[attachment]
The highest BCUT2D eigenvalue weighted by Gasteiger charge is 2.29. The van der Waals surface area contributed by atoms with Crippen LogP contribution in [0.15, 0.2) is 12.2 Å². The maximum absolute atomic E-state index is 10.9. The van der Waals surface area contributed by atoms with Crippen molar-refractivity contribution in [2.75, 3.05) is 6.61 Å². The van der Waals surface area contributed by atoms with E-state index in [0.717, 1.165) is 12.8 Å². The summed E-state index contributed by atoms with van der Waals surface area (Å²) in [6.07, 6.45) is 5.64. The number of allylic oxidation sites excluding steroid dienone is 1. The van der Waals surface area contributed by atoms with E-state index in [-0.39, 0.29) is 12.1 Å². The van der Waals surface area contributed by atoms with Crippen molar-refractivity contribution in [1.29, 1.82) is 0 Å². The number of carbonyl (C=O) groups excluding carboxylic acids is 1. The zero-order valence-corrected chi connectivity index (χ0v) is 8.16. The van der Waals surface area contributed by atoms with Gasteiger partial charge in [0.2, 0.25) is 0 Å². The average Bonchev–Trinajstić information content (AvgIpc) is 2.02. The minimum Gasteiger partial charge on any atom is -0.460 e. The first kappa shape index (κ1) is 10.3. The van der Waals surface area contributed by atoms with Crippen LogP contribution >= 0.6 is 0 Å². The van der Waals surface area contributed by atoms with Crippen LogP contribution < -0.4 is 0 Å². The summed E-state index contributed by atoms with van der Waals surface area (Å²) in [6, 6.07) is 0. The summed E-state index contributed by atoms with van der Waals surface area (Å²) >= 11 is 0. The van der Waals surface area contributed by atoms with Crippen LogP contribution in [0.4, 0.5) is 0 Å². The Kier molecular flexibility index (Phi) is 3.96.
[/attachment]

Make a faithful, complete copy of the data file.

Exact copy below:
The highest BCUT2D eigenvalue weighted by Gasteiger charge is 2.29. The van der Waals surface area contributed by atoms with Crippen LogP contribution in [0.15, 0.2) is 12.2 Å². The maximum absolute atomic E-state index is 10.9. The van der Waals surface area contributed by atoms with Crippen molar-refractivity contribution in [2.75, 3.05) is 6.61 Å². The van der Waals surface area contributed by atoms with E-state index in [0.717, 1.165) is 12.8 Å². The summed E-state index contributed by atoms with van der Waals surface area (Å²) in [6.07, 6.45) is 5.64. The number of allylic oxidation sites excluding steroid dienone is 1. The van der Waals surface area contributed by atoms with E-state index in [-0.39, 0.29) is 12.1 Å². The van der Waals surface area contributed by atoms with Crippen molar-refractivity contribution in [1.29, 1.82) is 0 Å². The number of carbonyl (C=O) groups excluding carboxylic acids is 1. The zero-order valence-corrected chi connectivity index (χ0v) is 8.16. The van der Waals surface area contributed by atoms with Gasteiger partial charge in [0.2, 0.25) is 0 Å². The average Bonchev–Trinajstić information content (AvgIpc) is 2.02. The minimum Gasteiger partial charge on any atom is -0.460 e. The first kappa shape index (κ1) is 10.3. The van der Waals surface area contributed by atoms with Crippen LogP contribution >= 0.6 is 0 Å². The van der Waals surface area contributed by atoms with Crippen LogP contribution < -0.4 is 0 Å². The summed E-state index contributed by atoms with van der Waals surface area (Å²) in [6, 6.07) is 0. The summed E-state index contributed by atoms with van der Waals surface area (Å²) >= 11 is 0. The van der Waals surface area contributed by atoms with Crippen LogP contribution in [0.4, 0.5) is 0 Å². The Kier molecular flexibility index (Phi) is 3.96.